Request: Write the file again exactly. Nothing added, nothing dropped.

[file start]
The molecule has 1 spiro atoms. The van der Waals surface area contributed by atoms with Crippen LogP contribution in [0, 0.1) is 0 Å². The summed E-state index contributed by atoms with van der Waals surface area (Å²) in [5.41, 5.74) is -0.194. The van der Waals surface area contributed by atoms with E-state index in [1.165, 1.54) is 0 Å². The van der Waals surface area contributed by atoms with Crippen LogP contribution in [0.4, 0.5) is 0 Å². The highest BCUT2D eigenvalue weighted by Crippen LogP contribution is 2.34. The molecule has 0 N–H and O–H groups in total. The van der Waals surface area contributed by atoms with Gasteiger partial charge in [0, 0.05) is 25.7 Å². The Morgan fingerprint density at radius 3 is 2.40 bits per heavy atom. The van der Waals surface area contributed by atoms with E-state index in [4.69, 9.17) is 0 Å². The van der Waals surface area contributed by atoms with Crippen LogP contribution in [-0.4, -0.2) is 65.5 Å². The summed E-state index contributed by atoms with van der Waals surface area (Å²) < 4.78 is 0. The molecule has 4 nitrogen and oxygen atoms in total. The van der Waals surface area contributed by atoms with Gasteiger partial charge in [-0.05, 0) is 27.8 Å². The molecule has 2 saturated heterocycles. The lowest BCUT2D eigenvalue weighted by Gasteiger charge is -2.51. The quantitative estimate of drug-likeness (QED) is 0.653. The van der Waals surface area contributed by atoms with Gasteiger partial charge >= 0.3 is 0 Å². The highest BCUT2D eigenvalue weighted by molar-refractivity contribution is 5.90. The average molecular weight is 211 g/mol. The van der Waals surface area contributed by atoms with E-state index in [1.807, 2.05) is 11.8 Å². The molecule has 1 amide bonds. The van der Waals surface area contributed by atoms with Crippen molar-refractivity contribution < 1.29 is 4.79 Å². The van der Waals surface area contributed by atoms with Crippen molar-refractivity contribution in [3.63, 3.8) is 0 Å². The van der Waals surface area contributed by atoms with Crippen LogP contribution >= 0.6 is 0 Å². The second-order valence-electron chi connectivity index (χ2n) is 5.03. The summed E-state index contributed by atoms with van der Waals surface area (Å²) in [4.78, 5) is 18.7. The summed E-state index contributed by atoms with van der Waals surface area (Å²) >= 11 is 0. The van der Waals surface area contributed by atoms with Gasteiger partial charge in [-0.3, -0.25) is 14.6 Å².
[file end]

The molecule has 1 spiro atoms. The van der Waals surface area contributed by atoms with Crippen LogP contribution in [0, 0.1) is 0 Å². The summed E-state index contributed by atoms with van der Waals surface area (Å²) in [5.41, 5.74) is -0.194. The van der Waals surface area contributed by atoms with E-state index in [1.165, 1.54) is 0 Å². The van der Waals surface area contributed by atoms with Crippen LogP contribution in [0.4, 0.5) is 0 Å². The highest BCUT2D eigenvalue weighted by Crippen LogP contribution is 2.34. The molecule has 0 N–H and O–H groups in total. The van der Waals surface area contributed by atoms with Gasteiger partial charge in [0, 0.05) is 25.7 Å². The Morgan fingerprint density at radius 3 is 2.40 bits per heavy atom. The van der Waals surface area contributed by atoms with E-state index in [4.69, 9.17) is 0 Å². The van der Waals surface area contributed by atoms with Crippen LogP contribution in [-0.4, -0.2) is 65.5 Å². The summed E-state index contributed by atoms with van der Waals surface area (Å²) < 4.78 is 0. The molecule has 4 nitrogen and oxygen atoms in total. The van der Waals surface area contributed by atoms with Gasteiger partial charge in [-0.05, 0) is 27.8 Å². The molecule has 2 saturated heterocycles. The lowest BCUT2D eigenvalue weighted by Gasteiger charge is -2.51. The quantitative estimate of drug-likeness (QED) is 0.653. The van der Waals surface area contributed by atoms with Gasteiger partial charge >= 0.3 is 0 Å². The highest BCUT2D eigenvalue weighted by molar-refractivity contribution is 5.90. The average molecular weight is 211 g/mol. The van der Waals surface area contributed by atoms with E-state index in [1.807, 2.05) is 11.8 Å². The molecule has 1 amide bonds. The van der Waals surface area contributed by atoms with Crippen molar-refractivity contribution < 1.29 is 4.79 Å². The van der Waals surface area contributed by atoms with Crippen molar-refractivity contribution in [3.63, 3.8) is 0 Å². The van der Waals surface area contributed by atoms with Crippen LogP contribution >= 0.6 is 0 Å². The second-order valence-electron chi connectivity index (χ2n) is 5.03. The summed E-state index contributed by atoms with van der Waals surface area (Å²) in [4.78, 5) is 18.7. The summed E-state index contributed by atoms with van der Waals surface area (Å²) >= 11 is 0. The van der Waals surface area contributed by atoms with Gasteiger partial charge in [-0.3, -0.25) is 14.6 Å².